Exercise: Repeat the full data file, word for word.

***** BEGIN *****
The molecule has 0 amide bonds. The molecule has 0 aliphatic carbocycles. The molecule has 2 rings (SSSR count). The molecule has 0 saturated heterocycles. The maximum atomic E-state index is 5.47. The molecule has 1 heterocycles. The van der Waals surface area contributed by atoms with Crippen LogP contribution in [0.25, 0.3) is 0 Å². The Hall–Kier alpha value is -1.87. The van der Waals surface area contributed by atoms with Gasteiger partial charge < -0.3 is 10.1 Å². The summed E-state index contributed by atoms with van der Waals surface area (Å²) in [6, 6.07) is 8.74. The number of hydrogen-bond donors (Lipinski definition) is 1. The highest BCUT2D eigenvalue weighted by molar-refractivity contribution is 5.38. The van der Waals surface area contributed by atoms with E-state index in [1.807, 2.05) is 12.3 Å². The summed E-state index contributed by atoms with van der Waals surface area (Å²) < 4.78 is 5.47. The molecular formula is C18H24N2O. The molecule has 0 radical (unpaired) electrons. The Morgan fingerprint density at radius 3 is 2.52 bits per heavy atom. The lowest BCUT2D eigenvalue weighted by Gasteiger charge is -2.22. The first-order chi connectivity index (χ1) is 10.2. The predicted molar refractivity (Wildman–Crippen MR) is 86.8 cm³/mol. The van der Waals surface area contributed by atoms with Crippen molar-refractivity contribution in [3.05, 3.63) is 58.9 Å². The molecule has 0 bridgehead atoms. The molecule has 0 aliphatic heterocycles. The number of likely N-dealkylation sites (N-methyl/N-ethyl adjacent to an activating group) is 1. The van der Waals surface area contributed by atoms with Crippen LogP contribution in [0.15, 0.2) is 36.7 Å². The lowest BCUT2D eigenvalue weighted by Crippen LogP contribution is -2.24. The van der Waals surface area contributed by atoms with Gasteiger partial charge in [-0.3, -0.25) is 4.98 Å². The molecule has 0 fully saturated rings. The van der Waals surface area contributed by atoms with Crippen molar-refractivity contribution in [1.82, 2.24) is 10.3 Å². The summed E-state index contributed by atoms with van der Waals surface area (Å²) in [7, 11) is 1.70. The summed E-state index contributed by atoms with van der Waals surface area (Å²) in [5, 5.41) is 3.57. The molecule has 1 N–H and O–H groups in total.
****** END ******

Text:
The molecule has 0 amide bonds. The molecule has 0 aliphatic carbocycles. The molecule has 2 rings (SSSR count). The molecule has 0 saturated heterocycles. The maximum atomic E-state index is 5.47. The molecule has 1 heterocycles. The van der Waals surface area contributed by atoms with Crippen LogP contribution in [0.25, 0.3) is 0 Å². The Hall–Kier alpha value is -1.87. The van der Waals surface area contributed by atoms with Gasteiger partial charge < -0.3 is 10.1 Å². The summed E-state index contributed by atoms with van der Waals surface area (Å²) in [6, 6.07) is 8.74. The number of hydrogen-bond donors (Lipinski definition) is 1. The highest BCUT2D eigenvalue weighted by molar-refractivity contribution is 5.38. The van der Waals surface area contributed by atoms with E-state index in [1.807, 2.05) is 12.3 Å². The summed E-state index contributed by atoms with van der Waals surface area (Å²) < 4.78 is 5.47. The molecular formula is C18H24N2O. The molecule has 0 radical (unpaired) electrons. The Morgan fingerprint density at radius 3 is 2.52 bits per heavy atom. The lowest BCUT2D eigenvalue weighted by Gasteiger charge is -2.22. The first-order chi connectivity index (χ1) is 10.2. The predicted molar refractivity (Wildman–Crippen MR) is 86.8 cm³/mol. The van der Waals surface area contributed by atoms with Crippen molar-refractivity contribution in [3.05, 3.63) is 58.9 Å². The molecule has 0 bridgehead atoms. The molecule has 0 aliphatic heterocycles. The number of likely N-dealkylation sites (N-methyl/N-ethyl adjacent to an activating group) is 1. The van der Waals surface area contributed by atoms with Crippen LogP contribution in [0.15, 0.2) is 36.7 Å². The lowest BCUT2D eigenvalue weighted by Crippen LogP contribution is -2.24. The van der Waals surface area contributed by atoms with Gasteiger partial charge in [-0.3, -0.25) is 4.98 Å². The molecule has 0 fully saturated rings. The van der Waals surface area contributed by atoms with Crippen molar-refractivity contribution in [1.82, 2.24) is 10.3 Å². The summed E-state index contributed by atoms with van der Waals surface area (Å²) in [7, 11) is 1.70. The summed E-state index contributed by atoms with van der Waals surface area (Å²) in [5, 5.41) is 3.57. The molecule has 1 N–H and O–H groups in total.